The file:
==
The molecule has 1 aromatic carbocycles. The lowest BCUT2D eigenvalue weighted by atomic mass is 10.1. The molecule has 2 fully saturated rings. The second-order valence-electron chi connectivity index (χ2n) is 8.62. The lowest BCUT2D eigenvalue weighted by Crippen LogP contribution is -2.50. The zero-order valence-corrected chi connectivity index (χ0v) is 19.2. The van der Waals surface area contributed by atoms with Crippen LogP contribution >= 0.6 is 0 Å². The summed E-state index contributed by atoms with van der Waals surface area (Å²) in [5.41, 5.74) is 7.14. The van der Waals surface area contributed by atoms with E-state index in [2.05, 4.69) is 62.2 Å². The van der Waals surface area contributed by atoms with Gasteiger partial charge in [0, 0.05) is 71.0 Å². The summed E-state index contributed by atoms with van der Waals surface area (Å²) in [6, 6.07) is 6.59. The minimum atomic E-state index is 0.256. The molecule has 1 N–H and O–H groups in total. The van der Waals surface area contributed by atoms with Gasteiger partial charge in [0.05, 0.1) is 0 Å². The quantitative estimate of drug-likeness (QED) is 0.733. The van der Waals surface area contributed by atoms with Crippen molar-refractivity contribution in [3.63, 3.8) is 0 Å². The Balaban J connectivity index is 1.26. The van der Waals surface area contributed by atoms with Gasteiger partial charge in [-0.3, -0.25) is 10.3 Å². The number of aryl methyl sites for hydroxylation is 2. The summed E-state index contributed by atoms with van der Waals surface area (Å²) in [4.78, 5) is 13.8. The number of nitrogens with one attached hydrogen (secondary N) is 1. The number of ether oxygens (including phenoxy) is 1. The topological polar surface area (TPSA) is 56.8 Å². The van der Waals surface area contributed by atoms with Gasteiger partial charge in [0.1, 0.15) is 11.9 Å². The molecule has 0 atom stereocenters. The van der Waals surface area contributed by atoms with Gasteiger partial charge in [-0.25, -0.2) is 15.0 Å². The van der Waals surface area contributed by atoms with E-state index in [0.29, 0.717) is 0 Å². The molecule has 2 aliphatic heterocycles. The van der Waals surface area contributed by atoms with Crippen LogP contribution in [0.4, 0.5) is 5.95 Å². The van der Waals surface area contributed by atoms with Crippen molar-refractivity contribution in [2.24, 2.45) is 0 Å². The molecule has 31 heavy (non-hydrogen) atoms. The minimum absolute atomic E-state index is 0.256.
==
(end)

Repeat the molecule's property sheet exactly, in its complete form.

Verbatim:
The molecule has 1 aromatic carbocycles. The lowest BCUT2D eigenvalue weighted by atomic mass is 10.1. The molecule has 2 fully saturated rings. The second-order valence-electron chi connectivity index (χ2n) is 8.62. The lowest BCUT2D eigenvalue weighted by Crippen LogP contribution is -2.50. The zero-order valence-corrected chi connectivity index (χ0v) is 19.2. The van der Waals surface area contributed by atoms with Crippen LogP contribution >= 0.6 is 0 Å². The summed E-state index contributed by atoms with van der Waals surface area (Å²) in [5.41, 5.74) is 7.14. The van der Waals surface area contributed by atoms with E-state index in [2.05, 4.69) is 62.2 Å². The van der Waals surface area contributed by atoms with Gasteiger partial charge in [0, 0.05) is 71.0 Å². The summed E-state index contributed by atoms with van der Waals surface area (Å²) in [6, 6.07) is 6.59. The minimum atomic E-state index is 0.256. The molecule has 1 N–H and O–H groups in total. The van der Waals surface area contributed by atoms with Gasteiger partial charge in [0.05, 0.1) is 0 Å². The quantitative estimate of drug-likeness (QED) is 0.733. The van der Waals surface area contributed by atoms with Crippen molar-refractivity contribution in [3.63, 3.8) is 0 Å². The Balaban J connectivity index is 1.26. The van der Waals surface area contributed by atoms with Gasteiger partial charge in [-0.3, -0.25) is 10.3 Å². The number of aryl methyl sites for hydroxylation is 2. The summed E-state index contributed by atoms with van der Waals surface area (Å²) in [4.78, 5) is 13.8. The number of nitrogens with one attached hydrogen (secondary N) is 1. The number of ether oxygens (including phenoxy) is 1. The topological polar surface area (TPSA) is 56.8 Å². The van der Waals surface area contributed by atoms with Gasteiger partial charge in [0.1, 0.15) is 11.9 Å². The molecule has 0 atom stereocenters. The van der Waals surface area contributed by atoms with Gasteiger partial charge in [-0.25, -0.2) is 15.0 Å². The van der Waals surface area contributed by atoms with E-state index in [0.29, 0.717) is 0 Å². The molecule has 2 aliphatic heterocycles. The van der Waals surface area contributed by atoms with Crippen LogP contribution in [0.4, 0.5) is 5.95 Å². The van der Waals surface area contributed by atoms with Crippen molar-refractivity contribution in [2.24, 2.45) is 0 Å². The molecule has 31 heavy (non-hydrogen) atoms. The minimum absolute atomic E-state index is 0.256.